Varnhagen, C.K., Gushta, M., Daniels, J., Peters, T.C., Parmar, N., Law, D., Hirsch, R., Takach, B.S. & Johnson, T. (2005). How informed is online informed consent? Ethics & Behavior, 15(1), 37-48. DOI: 10.1207/s15327019eb1501_3.



Risk Managment
What is risk managment for a clinical mental health counselor? It is conscientious committment to assess oneself on at least an annual basis as to how well, the counselor is working under our recommended "Aspirational Ethical Model" of Clinical Mental Health Counselor Practice. We recommend Aspirational rather than the Mandatory Ethical Model, because it in sures a more conservative approach to clinical practice and hopefully it assists the counselors to avoid ever having a claim pressed against them.

What needs to be included in Client's Records?
Client Records Must Include:
  • Identifying data
  • Fees and billing information
  • Documentation of informed consent
  • Documentation of waivers of confidentiality
  • Presenting complaint and diagnosis
  • Plan for services
  • Client reactions to professional interventions
  • Current risk factors pertaining to danger to self or others
  • Plans for future interventions
  • Assessment or summary information
  • Consultations with or referrals to other professionals
  • Relevant cultural and sociopolitical factors

Malpractice Claims -  What's Involved?

To succeed in a malpractice claim, these four elements must be present:

  1. a professional relationship between the therapist and the client must have existed
  2. the therapist must have acted in a negligent or improper manner, or have deviated from the “standard of care” by not providing services that are considered “standard practice in the community”
  3. the client must have suffered harm or injury, which must be verified
  4. there must be a legally demonstrated causal relationship between the practitioner’s negligence or breach of duty and the damage or injury claimed by the client 

Typical Reasons for Malpractice Suits
  1. Failure to obtain or document informed consent
  2. Client abandonment or premature termination
  3. Marked departures from established therapeutic practices
  4. Practicing beyond the scope of competency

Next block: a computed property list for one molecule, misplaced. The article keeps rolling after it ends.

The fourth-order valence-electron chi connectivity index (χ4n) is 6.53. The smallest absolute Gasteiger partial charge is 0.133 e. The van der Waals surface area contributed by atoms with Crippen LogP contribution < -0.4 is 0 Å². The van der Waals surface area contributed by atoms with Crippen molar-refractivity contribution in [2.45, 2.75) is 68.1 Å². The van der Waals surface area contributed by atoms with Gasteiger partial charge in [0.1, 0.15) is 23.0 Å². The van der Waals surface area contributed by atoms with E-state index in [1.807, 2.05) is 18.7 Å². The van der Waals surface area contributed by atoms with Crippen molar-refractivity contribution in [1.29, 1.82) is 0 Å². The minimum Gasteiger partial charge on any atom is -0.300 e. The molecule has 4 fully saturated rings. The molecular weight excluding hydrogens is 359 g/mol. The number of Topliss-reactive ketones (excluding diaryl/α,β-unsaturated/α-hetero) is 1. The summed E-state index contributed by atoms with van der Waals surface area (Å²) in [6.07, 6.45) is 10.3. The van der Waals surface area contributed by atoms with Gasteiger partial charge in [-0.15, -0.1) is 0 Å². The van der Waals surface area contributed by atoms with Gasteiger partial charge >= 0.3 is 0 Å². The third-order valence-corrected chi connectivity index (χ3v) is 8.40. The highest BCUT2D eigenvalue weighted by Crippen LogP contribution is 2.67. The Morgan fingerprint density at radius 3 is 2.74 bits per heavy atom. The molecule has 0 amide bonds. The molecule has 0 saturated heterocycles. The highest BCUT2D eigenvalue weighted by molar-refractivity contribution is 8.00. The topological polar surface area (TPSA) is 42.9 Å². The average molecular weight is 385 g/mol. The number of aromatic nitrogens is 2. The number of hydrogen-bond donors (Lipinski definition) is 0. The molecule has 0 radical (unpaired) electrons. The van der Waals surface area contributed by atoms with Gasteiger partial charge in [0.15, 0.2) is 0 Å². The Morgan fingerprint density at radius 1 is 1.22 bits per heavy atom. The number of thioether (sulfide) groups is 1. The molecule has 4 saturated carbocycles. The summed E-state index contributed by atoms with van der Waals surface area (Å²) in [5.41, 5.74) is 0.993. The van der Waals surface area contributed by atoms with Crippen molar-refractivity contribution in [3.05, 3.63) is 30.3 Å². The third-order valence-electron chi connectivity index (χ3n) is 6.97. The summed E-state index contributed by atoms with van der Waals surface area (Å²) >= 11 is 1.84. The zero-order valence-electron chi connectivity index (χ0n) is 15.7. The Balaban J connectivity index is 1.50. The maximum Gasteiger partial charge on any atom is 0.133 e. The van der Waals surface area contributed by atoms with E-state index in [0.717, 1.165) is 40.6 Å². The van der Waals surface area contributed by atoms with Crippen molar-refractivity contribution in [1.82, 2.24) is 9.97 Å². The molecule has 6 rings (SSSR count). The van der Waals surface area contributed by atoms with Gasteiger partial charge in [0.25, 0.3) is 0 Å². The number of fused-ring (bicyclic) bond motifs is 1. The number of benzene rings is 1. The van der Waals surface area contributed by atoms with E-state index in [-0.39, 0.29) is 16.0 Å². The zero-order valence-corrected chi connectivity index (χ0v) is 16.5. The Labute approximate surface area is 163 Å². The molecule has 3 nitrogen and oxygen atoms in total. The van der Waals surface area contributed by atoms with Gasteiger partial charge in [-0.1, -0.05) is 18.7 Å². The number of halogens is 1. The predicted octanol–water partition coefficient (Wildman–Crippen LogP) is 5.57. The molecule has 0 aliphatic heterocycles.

5. Misdiagnosis
  6. Mismanagement of a crisis intervention situation

In a recent report 2014 called " Understanding Counselor Liability Risk" from Healthcare Providers Service Organization (HPSO) and CNA pointed ouit that between January 1, 2003 and December 31, 2012 over that ten year period:
  • 50.8% of counselors experieincing liability claims worked in an office based setting
  • 66.7% of professional liability claims involved face to face counseling of an individual client
  • 92.1% of the claims involved adult clients and 7.9% involved children clients through age 17
  • The identified reasons for seeking services by clients for whom claims were brought were: 31.7% marital discord; 9.4% family discord; 7.9% depression; 7.9% alcohol abuse/addiction
  • The MOST FREQUENT of the allegations was 39,7% for inappropriate sexual/romantic relationship with the client; a client's spouse/partner or famlly member 
  • 10.1% of license protection closed claims were for counselors who acted outside their state-defined scope of practice

Read the Documents provided by the HPSO
2014 Understanding Counselor Liability: Click here to download document

2013 Qualitative Counselor Work Profile Survey: Click here to download document

2014 HPSO's Counselor Risk Control Self-Assessment Checklist: Click here to download document

Aspirational Ethical Clinical Mental Health Counselor’s Self-Assessment


Working within my Current Professional Competencies as a CMHC

_____Yes _____No (1) I have a clear understanding of my competencies and recognize the knowledge, skills and abilities which are needed to help each of the people whom I have accepted as my clinical clients.

_____Yes _____ No (2) I understand and can describe the full range of risks involved in working with clients for whom I am fully competent to treat for their mental health needs